As we move into the middle of December, the awards races are heating up. We’ve talked some about the various acting categories, but let’s turn now to the big kahuna—Best Picture. Steven Spielberg’s The Fabelmans is currently the frontrunner, but Top Gun: Maverick just got a HUGE boost, as Maverick was named Best Film by the National Board of Review. On the very same day, it was announced the Producers’ Guild will honor Tom Cruise with the David O. Selznick Award, which is a kind of lifetime achievement award. Past honorees include Spielberg, Bond producer Barbara Broccoli, and Marvel’s Kevin Feige. They have a habit of recognizing producers who work on gargantuan productions, not because smaller films are easier to produce—they categorically are not—but because the Selznick Award is as much about effort as it is impact. And there is no doubting the impact of Cruise, in general, and Maverick, specifically, as the film that saved theaters (for now).
Cruise is not out of the running for a Best Actor nomination, though his best shot is being nominated as a producer for Best Picture. And frankly, I don’t know how you can argue against Maverick this year, on sheer technical scale alone. I’m in the middle of my nomination week for multiple awards groups that I belong to, including the Critics’ Choice Awards, and I just keep coming back to Maverick and its technical accomplishment. Toss all the box office and “return of the blockbusters” narratives aside, and you’re still left with an incredible technical piece of filmmaking that is without peer. Director Joseph Kosinski is an outside shot for a Best Director nomination, but damn, what he did, wrangling such a complex production, is impressive. (Better odds go to editor Eddie Hamilton and cinematographer Claudio Miranda, who already has an Oscar for Life of Pi.)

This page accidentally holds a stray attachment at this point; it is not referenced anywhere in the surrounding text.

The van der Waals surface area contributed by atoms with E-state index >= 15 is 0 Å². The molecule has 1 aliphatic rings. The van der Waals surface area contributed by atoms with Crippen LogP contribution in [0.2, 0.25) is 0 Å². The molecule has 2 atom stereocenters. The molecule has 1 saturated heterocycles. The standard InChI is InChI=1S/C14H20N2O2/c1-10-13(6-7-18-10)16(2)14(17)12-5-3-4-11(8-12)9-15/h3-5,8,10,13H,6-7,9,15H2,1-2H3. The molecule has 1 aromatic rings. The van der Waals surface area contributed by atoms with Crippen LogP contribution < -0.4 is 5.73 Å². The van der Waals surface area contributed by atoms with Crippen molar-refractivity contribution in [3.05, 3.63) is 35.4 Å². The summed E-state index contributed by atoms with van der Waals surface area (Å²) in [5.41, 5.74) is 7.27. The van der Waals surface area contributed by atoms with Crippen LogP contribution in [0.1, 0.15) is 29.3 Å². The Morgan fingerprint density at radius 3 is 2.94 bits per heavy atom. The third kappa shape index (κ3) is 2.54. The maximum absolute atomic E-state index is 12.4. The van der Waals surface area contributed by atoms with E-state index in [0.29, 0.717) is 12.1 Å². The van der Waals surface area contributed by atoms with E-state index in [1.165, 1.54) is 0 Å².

There is something poetic in the idea of Cruise winning an Oscar, finally, for a film like Maverick. It really feels like after he didn’t win Best Supporting Actor for Magnolia, he stopped chasing trophies and doubled down on action and stunts, so it would be fitting if he finally won for a “stunt” movie. But there is always a caveat when it comes to Tom Cruise and trophies, because at the end of the day, the Oscars are a popularity contest. And Tom Cruise, while no one argues his accomplishments, isn’t beloved among his peers. Xenu is embedded in Los Angeles, and there are a lot of people in the industry who have had negative interactions with Scientology, and as the face of Xenu, Cruise wears that with his peers. So the question facing Cruise is, does how grateful people feel for Maverick juicing the box office this year, and the legit admiration for the technical accomplishment of the film, outweigh people’s personal dislike for Cruise as the de facto spokesperson of a cult? Cruise and Maverick got a bump this week, but it still might not be enough.
Live long and gossip,